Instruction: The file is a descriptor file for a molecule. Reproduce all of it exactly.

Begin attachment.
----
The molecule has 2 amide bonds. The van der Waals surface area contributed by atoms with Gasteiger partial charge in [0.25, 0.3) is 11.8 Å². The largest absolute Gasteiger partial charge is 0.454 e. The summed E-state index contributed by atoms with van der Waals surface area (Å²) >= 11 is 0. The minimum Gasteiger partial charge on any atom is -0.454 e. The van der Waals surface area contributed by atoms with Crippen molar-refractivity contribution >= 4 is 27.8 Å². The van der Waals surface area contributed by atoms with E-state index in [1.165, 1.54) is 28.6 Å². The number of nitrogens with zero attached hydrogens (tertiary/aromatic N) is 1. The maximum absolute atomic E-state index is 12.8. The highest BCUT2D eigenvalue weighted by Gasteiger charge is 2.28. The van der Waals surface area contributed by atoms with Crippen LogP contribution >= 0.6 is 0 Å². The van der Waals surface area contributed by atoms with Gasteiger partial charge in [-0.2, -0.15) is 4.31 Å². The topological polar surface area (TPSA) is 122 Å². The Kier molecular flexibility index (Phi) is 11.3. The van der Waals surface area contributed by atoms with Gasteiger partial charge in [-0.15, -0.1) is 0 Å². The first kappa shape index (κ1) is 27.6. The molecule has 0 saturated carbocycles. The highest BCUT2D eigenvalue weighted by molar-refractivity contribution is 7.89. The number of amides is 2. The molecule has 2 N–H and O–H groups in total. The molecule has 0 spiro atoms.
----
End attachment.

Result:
The molecule has 2 amide bonds. The van der Waals surface area contributed by atoms with Gasteiger partial charge in [0.25, 0.3) is 11.8 Å². The largest absolute Gasteiger partial charge is 0.454 e. The summed E-state index contributed by atoms with van der Waals surface area (Å²) >= 11 is 0. The minimum Gasteiger partial charge on any atom is -0.454 e. The van der Waals surface area contributed by atoms with Crippen molar-refractivity contribution >= 4 is 27.8 Å². The van der Waals surface area contributed by atoms with E-state index in [1.165, 1.54) is 28.6 Å². The number of nitrogens with zero attached hydrogens (tertiary/aromatic N) is 1. The maximum absolute atomic E-state index is 12.8. The highest BCUT2D eigenvalue weighted by Gasteiger charge is 2.28. The van der Waals surface area contributed by atoms with Crippen LogP contribution >= 0.6 is 0 Å². The van der Waals surface area contributed by atoms with Gasteiger partial charge in [-0.2, -0.15) is 4.31 Å². The topological polar surface area (TPSA) is 122 Å². The Kier molecular flexibility index (Phi) is 11.3. The van der Waals surface area contributed by atoms with Gasteiger partial charge in [-0.15, -0.1) is 0 Å². The first kappa shape index (κ1) is 27.6. The molecule has 0 saturated carbocycles. The highest BCUT2D eigenvalue weighted by molar-refractivity contribution is 7.89. The number of amides is 2. The molecule has 2 N–H and O–H groups in total. The molecule has 0 spiro atoms.